Integrating Programming to Reinforce Quantum Mechanical Principles in Physical Chemistry

JDanfei Hu, Janet N. Ahn, Alyssa Lakatos, Jose Bello, Jonathan McTague, and Jonathan J. Foley IV*

ACS Publications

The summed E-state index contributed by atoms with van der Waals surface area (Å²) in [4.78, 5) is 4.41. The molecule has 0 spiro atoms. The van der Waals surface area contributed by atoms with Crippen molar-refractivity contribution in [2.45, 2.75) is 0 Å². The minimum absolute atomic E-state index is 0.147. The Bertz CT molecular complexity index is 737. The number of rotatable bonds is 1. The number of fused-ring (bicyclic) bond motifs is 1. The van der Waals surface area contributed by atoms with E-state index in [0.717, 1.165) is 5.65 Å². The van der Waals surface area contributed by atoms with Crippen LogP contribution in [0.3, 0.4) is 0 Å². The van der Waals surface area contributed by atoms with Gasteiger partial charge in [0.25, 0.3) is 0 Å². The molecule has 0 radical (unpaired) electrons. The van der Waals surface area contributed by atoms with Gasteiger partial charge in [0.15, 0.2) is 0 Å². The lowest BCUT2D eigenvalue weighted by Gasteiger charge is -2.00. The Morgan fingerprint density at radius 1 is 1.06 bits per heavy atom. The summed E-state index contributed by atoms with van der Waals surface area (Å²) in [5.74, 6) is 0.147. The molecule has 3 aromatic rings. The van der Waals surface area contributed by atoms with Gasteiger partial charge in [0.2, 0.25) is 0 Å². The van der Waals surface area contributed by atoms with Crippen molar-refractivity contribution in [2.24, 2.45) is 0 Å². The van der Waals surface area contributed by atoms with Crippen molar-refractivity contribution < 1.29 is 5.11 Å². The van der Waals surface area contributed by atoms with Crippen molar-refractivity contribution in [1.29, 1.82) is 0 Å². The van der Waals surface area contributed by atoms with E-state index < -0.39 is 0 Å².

We describe project-based learning (PBL) activities centered around developing and deploying computer simulations inspired by a canonical experiment in quantum mechanics known as the Stern-Gerlach experiment. One significant result of the Stern-Gerlach experiment was the illustration of superposition and uncertainty, which are foundational concepts in quantum mechanics that students often struggle to assimilate. Students work in groups to develop a Python program that simulates the evolution of a model quantum system (for example, the particle in a box, rigid rotor, or the harmonic oscillator) subject to sequential measurement of two incompatible observables (for example, position followed by momentum). They utilize the animation capabilities of Matplotlib to create movies that show the time evolution of the wavefunction and probability density over the course of the simulated experiment. The motivations for this programming PBL activity are threefold: (1) involving students in thinking through the basic logic required to simulate a Stern-Gerlach-type experiment helps to make the quantum mechanical principles more concrete, (2) implementing simulations within the context of common model systems in quantum chemistry reinforces student learning outcomes related to these models, and (3) the resulting animations can be studied to help reinforce student’s intuition about concepts like wavefunction collapse, superposition, and uncertainty. We also discuss the psychological obstacles that may discourage students from learning when introducing programming into the curriculum and share best practices for combating those obstacles. Finally, example code reflecting a student-completed PBL is provided.